The Indiana Court of Appeals has ruled against a woman, convicted of harassing a Kokomo police officer, who argued her comments posted on Facebook were free speech and protected the by the First Amendment.
Tavaris McGuire, 21, died in February 2017 inside the St. Vincent Kokomo emergency room after an overdose in the Howard County jail. His death followed a traffic stop arrest and charges related to meth.
Constance McGuire, his mother, at some point posted statements on Facebook mentioning a Kokomo police officer at the scene of the traffic stop. The statements were visible to over 1,000 people who were “friends” with McGuire on the site.
In those statements, McGuire asserted that the police officer killed her son. She also said, “Yes he set my son up to die. He did do it and so did KPD so y’all better watch out for me cuz I’m coming for all of you.”
McGuire was charged with Class B misdemeanor harassment. A bench trial was held in September 2018 at which McGuire represented herself and elected to testify. She was found guilty and sentenced.
McGuire appealed the ruling, contending her Facebook posts were constitutionally protected, and her conviction amounts to an unconstitutional impairment of speech. McGuire also alleged insufficient evidence supporting the conviction.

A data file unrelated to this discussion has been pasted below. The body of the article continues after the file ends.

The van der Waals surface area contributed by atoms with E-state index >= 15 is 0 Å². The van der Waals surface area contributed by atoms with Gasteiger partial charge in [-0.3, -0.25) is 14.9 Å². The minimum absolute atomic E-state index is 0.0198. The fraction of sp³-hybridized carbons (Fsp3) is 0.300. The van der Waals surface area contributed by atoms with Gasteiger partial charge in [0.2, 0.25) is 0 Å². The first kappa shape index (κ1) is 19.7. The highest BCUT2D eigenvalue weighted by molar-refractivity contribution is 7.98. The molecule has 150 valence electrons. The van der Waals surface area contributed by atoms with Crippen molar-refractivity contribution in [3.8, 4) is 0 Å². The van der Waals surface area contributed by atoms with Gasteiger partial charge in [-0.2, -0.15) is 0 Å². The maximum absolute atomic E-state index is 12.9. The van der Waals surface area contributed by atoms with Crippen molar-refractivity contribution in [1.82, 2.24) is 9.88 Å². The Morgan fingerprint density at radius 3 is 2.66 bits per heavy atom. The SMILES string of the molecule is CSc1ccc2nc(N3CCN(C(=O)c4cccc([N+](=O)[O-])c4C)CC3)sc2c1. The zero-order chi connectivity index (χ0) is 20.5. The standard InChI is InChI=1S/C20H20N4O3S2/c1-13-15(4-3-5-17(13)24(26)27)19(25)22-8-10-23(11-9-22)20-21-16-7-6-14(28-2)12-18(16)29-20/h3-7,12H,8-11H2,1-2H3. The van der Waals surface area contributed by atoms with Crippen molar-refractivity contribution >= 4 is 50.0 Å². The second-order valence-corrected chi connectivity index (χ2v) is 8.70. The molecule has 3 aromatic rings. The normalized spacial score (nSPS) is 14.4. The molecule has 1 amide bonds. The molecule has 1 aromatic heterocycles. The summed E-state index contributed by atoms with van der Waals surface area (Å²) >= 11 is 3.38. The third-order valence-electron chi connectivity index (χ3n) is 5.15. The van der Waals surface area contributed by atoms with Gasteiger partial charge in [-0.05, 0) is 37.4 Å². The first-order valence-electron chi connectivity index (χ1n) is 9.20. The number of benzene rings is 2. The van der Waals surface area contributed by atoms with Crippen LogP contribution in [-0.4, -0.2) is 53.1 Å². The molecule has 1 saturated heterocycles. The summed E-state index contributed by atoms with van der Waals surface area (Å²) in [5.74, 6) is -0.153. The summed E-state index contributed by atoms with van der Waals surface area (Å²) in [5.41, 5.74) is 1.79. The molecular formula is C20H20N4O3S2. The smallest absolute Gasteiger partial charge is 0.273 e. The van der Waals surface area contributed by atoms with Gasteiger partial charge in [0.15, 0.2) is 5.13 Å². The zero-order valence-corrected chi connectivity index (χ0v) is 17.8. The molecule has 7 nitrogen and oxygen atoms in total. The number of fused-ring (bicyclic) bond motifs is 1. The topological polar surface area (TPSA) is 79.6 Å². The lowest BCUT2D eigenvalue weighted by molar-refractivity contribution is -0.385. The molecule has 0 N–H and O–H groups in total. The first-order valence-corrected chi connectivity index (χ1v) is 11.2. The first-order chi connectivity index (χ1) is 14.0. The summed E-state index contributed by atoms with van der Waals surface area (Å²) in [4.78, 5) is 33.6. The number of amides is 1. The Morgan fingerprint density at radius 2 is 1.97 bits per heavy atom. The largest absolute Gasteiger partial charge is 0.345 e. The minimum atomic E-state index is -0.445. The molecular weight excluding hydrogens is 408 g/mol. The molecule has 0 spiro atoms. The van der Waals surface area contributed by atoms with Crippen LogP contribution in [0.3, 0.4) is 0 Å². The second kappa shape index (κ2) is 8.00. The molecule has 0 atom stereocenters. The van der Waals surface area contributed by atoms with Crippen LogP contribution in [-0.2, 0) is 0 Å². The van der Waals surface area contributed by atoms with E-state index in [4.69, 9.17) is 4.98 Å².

In a 2-1 decision, the court of appeals on Tuesday denied that argument, saying prosecutors could reasonably conclude that McGuire’s posts posed a threat to peace, safety and well-being. Therefore, her speech could be regulated without running afoul of the First Amendment.
The court ruled her comments posed a true threat, since she repeatedly posted about the police officer, accusing him of killing her son, urging him to commit suicide, and suggested law enforcement “better watch out this mother is on a rampage and ready to shoot to kill.”
However, Judge Rudolph Pyle dissented with the majority opinion, arguing prosecutors should have charged McGuire with intimidation instead of harassment.
He argued Indiana’s statute defining harassment was “unconstitutionally overbroad and no evidence was introduced showing McGuire’s Facebook posts” fit with the definition of the statute.
“There is no question that McGuire’s Facebook posts are distasteful, crude, and worrisome,” Pyle wrote. “This dissent does not condone the disturbing, crass statements made by McGuire.
“However, our primary duty is to uphold the principles enshrined in the Federal and State Constitutions,” he continued. “When a statute falls short, this Court has a duty to reverse a conviction, even if it might leave a sour taste in one’s mouth.”
A lawsuit filed by McGuire against Kokomo and Howard County officials in the death of her son is currently in a federal court. The suit claims he “died because the Defendants failed to obtain proper medical assistance while he was in ... custody.”